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NIOSH Safety and Health Topic:

Hazards to Outdoor Workers: UV Radiation

watering the plants outdoorsmowing the lawnbuilding outdoors
Photos courtesy of the U.S. Fish and Wildlife Service


Ultraviolet (UV) rays are a part of sunlight that is an invisible form of radiation. UV rays can penetrate and change the structure of skin cells. There are three types of UV rays: ultraviolet A (UVA), ultraviolet B (UVB), and ultraviolet C (UVC). UVA is the most abundant source of solar radiation at the earth's surface and penetrates beyond the top layer of human skin. Scientists believe that UVA radiation can cause damage to connective tissue and increase a person's risk for developing skin cancer. UVB rays penetrate less deeply into skin, but can still cause some forms of skin cancer. Natural UVC rays do not pose a risk to workers because they are absorbed by the Earth's atmosphere.

Sunlight exposure is highest during the summer and between 10:00 a.m. and 4:00 p.m. Working outdoors during these times increases the chances of getting sunburned. Snow and light-colored sand reflect UV light and increase the risk of sunburn. At work sites with these conditions, UV rays may reach workers' exposed skin from both above and below. Workers are at risk of UV radiation even on cloudy days. Many drugs increase sensitivity to sunlight and the risk of getting sunburn. Some common ones include thiazides, diuretics, tetracycline, doxycycline, sulfa antibiotics, and nonsteroidal anti-inflammatory drugs, such as ibuprofen.

Workers at increased risk of UV damage include lifeguards, construction workers, agricultural workers, landscapers, gardeners, and other outdoor workers.

Risks of UV Radiation

Sunburn  | Skin Cancer


Sunburn is an often painful sign of skin damage from spending too much time outdoors without wearing a protective sunscreen. Years of overexposure to the sun lead to premature wrinkling, aging of the skin, age spots, and an increased risk of skin cancer. In addition to the skin, eyes can get burned from sun exposure. Sunburned eyes become red, dry, and painful, and feel gritty. Chronic exposure of eyes to sunlight may cause pterygium (tissue growth that leads to blindness), cataracts, and perhaps macular degeneration, a leading cause of blindness.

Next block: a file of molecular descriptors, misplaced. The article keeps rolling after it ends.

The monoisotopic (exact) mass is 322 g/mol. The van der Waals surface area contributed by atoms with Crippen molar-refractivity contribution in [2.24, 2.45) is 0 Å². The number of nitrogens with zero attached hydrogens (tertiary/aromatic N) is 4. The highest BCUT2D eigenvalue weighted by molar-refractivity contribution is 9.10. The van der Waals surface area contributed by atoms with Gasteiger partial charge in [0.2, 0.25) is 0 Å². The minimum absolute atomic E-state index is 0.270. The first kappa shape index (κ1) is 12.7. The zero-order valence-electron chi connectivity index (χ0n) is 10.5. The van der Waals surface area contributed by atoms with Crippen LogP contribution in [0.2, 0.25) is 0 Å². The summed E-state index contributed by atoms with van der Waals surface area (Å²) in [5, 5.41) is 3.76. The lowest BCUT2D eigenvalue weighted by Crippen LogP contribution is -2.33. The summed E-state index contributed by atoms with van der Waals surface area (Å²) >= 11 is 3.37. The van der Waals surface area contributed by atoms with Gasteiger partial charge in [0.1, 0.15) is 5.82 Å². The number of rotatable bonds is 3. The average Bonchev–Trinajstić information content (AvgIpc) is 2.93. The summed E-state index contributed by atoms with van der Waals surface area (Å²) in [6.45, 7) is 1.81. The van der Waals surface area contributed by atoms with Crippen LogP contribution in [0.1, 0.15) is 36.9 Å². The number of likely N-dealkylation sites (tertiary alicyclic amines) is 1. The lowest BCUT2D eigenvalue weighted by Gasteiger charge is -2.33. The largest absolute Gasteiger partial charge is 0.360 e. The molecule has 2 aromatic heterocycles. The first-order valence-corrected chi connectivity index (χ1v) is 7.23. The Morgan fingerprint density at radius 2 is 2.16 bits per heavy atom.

Unlike a thermal burn, sunburn is not immediately apparent. Symptoms usually start about 4 hours after sun exposure, worsen in 24-36 hours, and resolve in 3-5 days.

Symptoms may include:

The pain from sunburn is worse 6-48 hours after sun exposure. Skin peeling usually begins 3-8 days after exposure.

First Aid

There is no quick cure for minor sunburn:

If blistering occurs:

Skin Cancer

Skin Cancer Types

Basal Cell

Squamous Cell


Changes in the size, shape, or color of moles.


mole symptom photos

In particular, watch for:

Recommendations for Employers

Employers should take the following steps to protect workers from exposure to UV radiation:

Recommendations for Workers

Workers should follow these recommendations to protect themselves from UV damage:

CDC Resources

CDC: Traveler's Health Yellow Book Non-Infectious Risks During Travel - Sunburn

CDC: Skin Cancer Home Page
CDC provides leadership for nationwide efforts to reduce illness and death caused by skin cancer.

CDC: Skin Cancer - Questions and Answers

Other Government Resources

Occupational Safety & Health Administration (OSHA): Sawmill eTool - UV Radiation
Effects of UV radiation, controls, and solutions.
External link:

OSHA: Protecting Yourself In the Sun
Information on protecting yourself from skin cancer.
External link:

Environmental Protection Agency (EPA): A Guide to the UV Index
this document in PDF 1.22 MB (8 pages)

EPA: UV Safety - The Global Solar Ultraviolet Index
UV Index flyer.
this document in PDF 108.18 KB (1 page)

EPA: Sunscreen - The Burning Facts
Information on UV rays and sunscreen.
this document in PDF 342.01 KB (6 pages)

EPA: Prevent Eye Damage - Protect Yourself from UV Radiation
this document in PDF 155.25 KB (2 pages)



Additional Resources

American Academy of Dermatology: Skin Cancer
External link:

American Conference of Governmental Industrial Hygienists: Product Store - Threshold Limit Values and Biological Exposure Indices
This document is available for purchase at:

California Department of Public Health: Skin Cancer Prevention Program - Outdoor Workers
Includes downloadable posters, fact sheets, and quizzes.
External link:

Iowa State University Extension: Safe Farm - Remember Sun Safety in the Field
this document in PDF 93.13 KB (2 pages)

Laborer's Health & Safety Fund of North America (LHSFNA): Prepare for Summer Construction Season with LHSFNA Sun Sense Campaign
External link:

National Council on Skin Cancer Prevention: Don't Get Burned on the Job Poster
this document in PDF 210.90 KB (1 page)

National Council on Skin Cancer Prevention: Fact Sheets - Skin Cancer Resources, The Basics on Sunscreens, Skin Cancer Prevention Tips
this document in PDF 61.75 KB (3 pages)

New Mexico State University - Cooperative Extension Service: Skin Cancer
this document in PDF 63.73 KB (4 pages)

Skin Cancer Foundation
External link:

State of New Mexico Workers' Compensation Administration - Safety Facts: Working Outdoors
this document in PDF 35.70 KB (3 pages)

Page last updated: October 22, 2008
Page last reviewed: October 22, 2008
Content Source: National Institute for Occupational Safety and Health (NIOSH)

UV Radiation

Workers-UV radiation